Old & New Testament Greek
Parts of Speech:
Word Definition [ Thayer | Strong | Mounce ]
Hebrew Equivalent Words:
‑ אֱמֶת (eh'‑meth)
‑ זָכוּ (zaw‑koo')
‑ חֶסֶד (kheh'‑sed)
‑ טוֹב (tobe)
‑ מָדוֹן (maw‑dohn')
‑ מֵישָׁרִים (may‑shawr')
‑ מִשְׁפָּט (mish‑pawt')
‑ נִקָּיֹן (nik‑kaw‑yone', nik‑kaw‑yone')
‑ פְּתָאִי (peth‑ee', peh'‑thee, peth‑aw‑ee')
‑ צַדִּיק (tsad‑deek')
‑ צֶדֶק (tseh'‑dek)
‑ שָׂכַל (saw‑kal')
1. righteousness, justice, Thgn. 147, Hdt. 1.96, al., Pl. R. 433a, LXX Genesis 15:6, etc.; δ. δικαστική legal justice, Arist. Pol. 1291a27; opp. ἐπιείκεια, Id. EN 1137a32.
2. fulfilment of the Law, LXX Isaiah 26:2, al.,.Matthew 3:15, al.
II justice, the business of a judge, Pl. Grg. 464b, 464c (v.l. δικαστική), Clit. 408b.
III Δ., personified, AP 9.164; Ἶσις Δ. SIG 1131 (Delos), IG 3.203. Pythag. name for four, Theol.Ar. 23. δικαιοσύνη· ἡ χοῖνιξ, μυστικῶς, Hsch.
Thayer's Expanded Definition
, , (); most frequently in the Sept.
, rarely for חֶסֶד
; "the virtue or quality or state of one who is ;"
1. in the broad sense, the state of him who is such as he ought to be, righteousness (German Rechtbeschaffenheit); the condition acceptable to God (German Gottwohlgefalligkeit);
a. universally: (like , ), the doctrine concerning the way in which man may attain to a state approved of God, Hebrews 5:13; , the king who himself has the approbation of God, and who renders his subjects acceptable to God, Hebrews 7:2; cf. Bleek at the passage b. "integrity, virtue, purity of life, uprightness, correctness in thinking, feeling, and acting: Matthew 3:15; Matthew 5:6,10, 20; Matthew 6:1 G L T Tr, WH; Acts 13:10; Acts 24:25; Romans 6:13,16, 18-20 (opposed to , , and ); Romans 8:10 (opposed to ); Romans 14:17 (? (see c.)); 2 Corinthians 6:7,14 (opposed to , as in Xenophon, mem. 1,2, 24); 2 Corinthians 11:15; Ephesians 5:9; Ephesians 6:14; Philippians 1:11; 1 Timothy 6:11; 2 Timothy 2:22; 2 Timothy 3:16; 2 Timothy 4:8; Titus 3:5; Hebrews 1:9; Hebrews 12:11; James 3:18; 1 Peter 3:14; 2 Peter 2:5,21; 2 Peter 3:13, and very often in the O. T.; , walking in the way of righteousness equivalent to an upright, righteous, Prayer of Manasseh , Matthew 21:32; , the righteousness which God demands, Matthew 6:33; James 1:20; of righteousness which manifests itself in "beneficence: 2 Corinthians 9:9f (cf. Tobit 14:11; Gesenius, Thesaurus iii., p. 1151; so Chaldean צִדְקָה, Daniel 4:24, and in the Talmud and rabbinical writings (Buxtorf. Colossians 1891 (p. 941, Fischer edition); cf. Winer's Grammar, 32)); where are connected — Luke 1:75; Ephesians 4:24, ( Wisdom of Solomon 9:3; Clement of Rome, 1 Corinthians 48,4 [ET] and occasionally in secular writings) — the former denotes right conduct toward men, the latter piety toward God (cf. Plato, Gorgias, p. 507b.; Grimm on Sap., p. 181 f; (cf. Trench, § 88, p. 328f; for additional examples see Wetstein (1752) on Ephesians , the passage cited; cf. ); , Diodorus 1,2); , to do righteousness, to live uprightly: 1 John 2:29; 1 John 3:7; 1 John 3:10 (not Lachmann); and in Revelation 22:11 according to the text now accepted; in like manner , Acts 10:35; Hebrews 11:33; , to live, devote the life, to righteousness, 1 Peter 2:24; , to perform completely whatever is right, Matthew 3:15. When affirmed of Christ, denotes his perfect moral purity, integrity, sinlessness: John 16:8,10; when used of God, his holiness: Romans 3:5,25f.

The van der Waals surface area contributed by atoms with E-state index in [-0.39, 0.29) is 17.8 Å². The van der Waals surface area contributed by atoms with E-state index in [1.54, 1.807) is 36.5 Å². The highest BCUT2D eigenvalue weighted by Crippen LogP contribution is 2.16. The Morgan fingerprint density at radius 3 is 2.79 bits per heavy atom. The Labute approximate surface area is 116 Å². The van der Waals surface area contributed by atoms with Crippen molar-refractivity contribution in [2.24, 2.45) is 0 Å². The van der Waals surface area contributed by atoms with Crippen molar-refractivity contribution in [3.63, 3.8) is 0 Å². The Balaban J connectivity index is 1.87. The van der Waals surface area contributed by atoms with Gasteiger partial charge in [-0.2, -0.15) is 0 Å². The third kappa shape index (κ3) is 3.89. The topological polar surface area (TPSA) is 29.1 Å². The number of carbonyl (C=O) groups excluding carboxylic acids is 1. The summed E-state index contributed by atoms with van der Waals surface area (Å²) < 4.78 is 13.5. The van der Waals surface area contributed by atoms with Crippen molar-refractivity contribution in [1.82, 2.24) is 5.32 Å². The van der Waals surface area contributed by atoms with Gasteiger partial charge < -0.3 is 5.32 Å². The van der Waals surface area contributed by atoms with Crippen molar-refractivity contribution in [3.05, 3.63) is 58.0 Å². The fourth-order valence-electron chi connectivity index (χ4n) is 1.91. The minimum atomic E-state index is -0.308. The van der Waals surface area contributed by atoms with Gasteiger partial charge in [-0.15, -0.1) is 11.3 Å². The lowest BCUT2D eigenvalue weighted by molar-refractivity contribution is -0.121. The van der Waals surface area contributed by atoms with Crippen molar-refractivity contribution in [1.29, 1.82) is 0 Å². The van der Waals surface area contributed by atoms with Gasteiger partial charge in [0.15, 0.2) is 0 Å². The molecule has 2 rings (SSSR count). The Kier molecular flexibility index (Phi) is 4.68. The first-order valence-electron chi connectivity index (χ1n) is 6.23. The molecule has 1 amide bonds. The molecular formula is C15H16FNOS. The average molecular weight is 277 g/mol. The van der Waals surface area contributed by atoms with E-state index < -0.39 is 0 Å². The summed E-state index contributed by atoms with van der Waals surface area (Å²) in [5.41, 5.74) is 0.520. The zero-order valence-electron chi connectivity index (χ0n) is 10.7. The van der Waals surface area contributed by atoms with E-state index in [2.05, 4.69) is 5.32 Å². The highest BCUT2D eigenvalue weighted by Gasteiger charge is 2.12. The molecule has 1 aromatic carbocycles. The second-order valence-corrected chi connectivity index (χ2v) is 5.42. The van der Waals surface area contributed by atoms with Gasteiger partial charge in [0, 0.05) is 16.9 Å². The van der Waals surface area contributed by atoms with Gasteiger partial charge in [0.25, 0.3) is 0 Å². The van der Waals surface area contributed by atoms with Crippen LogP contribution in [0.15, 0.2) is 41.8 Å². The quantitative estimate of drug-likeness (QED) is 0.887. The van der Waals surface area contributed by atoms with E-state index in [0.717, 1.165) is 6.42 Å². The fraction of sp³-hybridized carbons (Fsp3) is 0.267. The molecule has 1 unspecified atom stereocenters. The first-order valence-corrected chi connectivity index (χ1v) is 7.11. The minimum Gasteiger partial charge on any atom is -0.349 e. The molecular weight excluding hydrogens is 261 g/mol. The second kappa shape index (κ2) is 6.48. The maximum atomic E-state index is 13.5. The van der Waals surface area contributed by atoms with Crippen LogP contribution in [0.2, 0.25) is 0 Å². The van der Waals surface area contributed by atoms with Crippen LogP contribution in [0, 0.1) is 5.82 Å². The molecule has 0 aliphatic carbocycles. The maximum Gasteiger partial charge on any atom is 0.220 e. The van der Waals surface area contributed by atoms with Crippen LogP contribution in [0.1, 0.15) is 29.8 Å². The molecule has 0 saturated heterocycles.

c. in the writings of Paul has a peculiar meaning, opposed to the views of the Jews and Judaizing Christians. To understand this meaning, the following facts especially must be kept in view: the Jews as a people, and very many who had become converts from among them to Christianity, supposed that they secured the favor of God by works conformed to the requirements of the Mosaic law, as though by way of merit; and that they would thus attain to eternal salvation. But this law demands perfect obedience to all its precepts, and threatens condemnation to those who do not render such obedience ( Galatians 3:10,12). Obedience of this kind no one has rendered ( Romans 3:10), neither Jews nor Gentiles ( Romans 1:24-2:1) — for with the latter the natural law of right written on their souls takes the place of the Mosaic law ( Romans 2:14 f). On this account Paul proclaims the love of God, in that by giving up Christ, his Song of Solomon , to die as an expiatory sacrifice for the sins of men he has attested his grace and good-will to mankind, so that they can hope for salvation as if they had not sinned. But the way to obtain this hope, he teaches, is only through faith (see (especially 1b. and d.)), by which a man appropriates that grace of God revealed and pledged in Christ; and this faith is reckoned by God to the man as ; that is to say, denotes "the state acceptable to God which becomes a sinner's possession through that faith by which he embraces the grace of God offered him in the expiatory death of Jesus Christ (see , 3b.). In this sense is used without an adjunct in Romans 4:5f, 11; Romans 5:17,21; Romans 9:30; Romans 14:11 (? (see b.)); 1 Corinthians 1:30; Galatians 5:5; , , the righteousness which God ascribes, what God declares to be righteousness ( Winer's Grammar, 186 (175)), Romans 1:17; Romans 3:21; Romans 10:3; by a pregnant use, equivalent to that divine arrangement by which God leads men to a state acceptable to him, Romans 10:4; as abstract for concrete, equivalent to those whom God accounts righteous, 2 Corinthians 5:21; , Romans 3:22; , which is acquired by faith, or seen in faith, Romans 4:11,13; which comes from God, i. e. is adjudged, imputed, Philippians 3:9 (wbere the addition depends on , having ... founded upon faith (cf. Winer's Grammar, 137 (130); 392 (367); yet cf. Ellicott, at the passage)); which comes from faith, Romans 9:30; Romans 10:6; , Philippians 3:9; according to, appropriate to, faith, Hebrews 11:7 (but it should be kept in mind that the conception of 'faith' in the Epistle to the Hebrews is broader than in Paul's writings (cf. e. g. Kurtz, at the passage)); Christ is called , as being the one without whom there is no righteousness, as the author of righteousness, 1 Corinthians 1:30; , unto righteousness as the result, to obtain righteousness, Romans 10:4,10; , faith is reckoned to one for righteousness, i. e. is so taken into account, that righteousness is ascribed to it or recognized in it: Romans 4:3,6, 9,22; Galatians 3:6; James 2:23; (see , 2b.), 2 Corinthians 3:9. Opposed to this , arising from faith, is , a state acceptable to God which is supposed to result from obedience to the law, Romans 10:5f; relying on the law, i. e. on imaginary obedience to it, Philippians 3:6; and , such as one supposes that he has acquired for himself by his own works, Romans 10:3 Philippians 3:9, cf. Galatians 2:21; Galatians 3:21.